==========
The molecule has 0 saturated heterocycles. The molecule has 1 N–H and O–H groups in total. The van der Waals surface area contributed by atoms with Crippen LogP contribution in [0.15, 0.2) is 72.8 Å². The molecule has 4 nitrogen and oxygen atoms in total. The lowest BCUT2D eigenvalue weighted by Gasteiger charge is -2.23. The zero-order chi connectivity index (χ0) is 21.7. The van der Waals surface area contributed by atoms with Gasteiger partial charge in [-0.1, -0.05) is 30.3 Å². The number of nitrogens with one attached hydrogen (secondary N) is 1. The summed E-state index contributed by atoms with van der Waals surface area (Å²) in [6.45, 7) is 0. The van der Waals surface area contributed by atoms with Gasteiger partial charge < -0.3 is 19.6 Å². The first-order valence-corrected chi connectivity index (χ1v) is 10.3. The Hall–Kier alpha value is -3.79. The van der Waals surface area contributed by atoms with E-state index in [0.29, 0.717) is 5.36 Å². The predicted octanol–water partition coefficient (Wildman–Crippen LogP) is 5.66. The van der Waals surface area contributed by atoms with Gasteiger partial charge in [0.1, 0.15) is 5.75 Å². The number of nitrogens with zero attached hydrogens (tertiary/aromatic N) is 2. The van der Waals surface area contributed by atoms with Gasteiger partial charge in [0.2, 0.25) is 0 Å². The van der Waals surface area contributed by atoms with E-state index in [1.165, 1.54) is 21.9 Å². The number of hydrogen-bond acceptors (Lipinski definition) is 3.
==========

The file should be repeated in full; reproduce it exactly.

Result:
The molecule has 0 saturated heterocycles. The molecule has 1 N–H and O–H groups in total. The van der Waals surface area contributed by atoms with Crippen LogP contribution in [0.15, 0.2) is 72.8 Å². The molecule has 4 nitrogen and oxygen atoms in total. The lowest BCUT2D eigenvalue weighted by Gasteiger charge is -2.23. The zero-order chi connectivity index (χ0) is 21.7. The van der Waals surface area contributed by atoms with Gasteiger partial charge in [-0.1, -0.05) is 30.3 Å². The number of nitrogens with one attached hydrogen (secondary N) is 1. The summed E-state index contributed by atoms with van der Waals surface area (Å²) in [6.45, 7) is 0. The van der Waals surface area contributed by atoms with Gasteiger partial charge < -0.3 is 19.6 Å². The first-order valence-corrected chi connectivity index (χ1v) is 10.3. The Hall–Kier alpha value is -3.79. The van der Waals surface area contributed by atoms with E-state index in [0.29, 0.717) is 5.36 Å². The predicted octanol–water partition coefficient (Wildman–Crippen LogP) is 5.66. The van der Waals surface area contributed by atoms with Gasteiger partial charge in [0.1, 0.15) is 5.75 Å². The number of nitrogens with zero attached hydrogens (tertiary/aromatic N) is 2. The van der Waals surface area contributed by atoms with Gasteiger partial charge in [0.2, 0.25) is 0 Å². The van der Waals surface area contributed by atoms with E-state index in [1.165, 1.54) is 21.9 Å². The number of hydrogen-bond acceptors (Lipinski definition) is 3.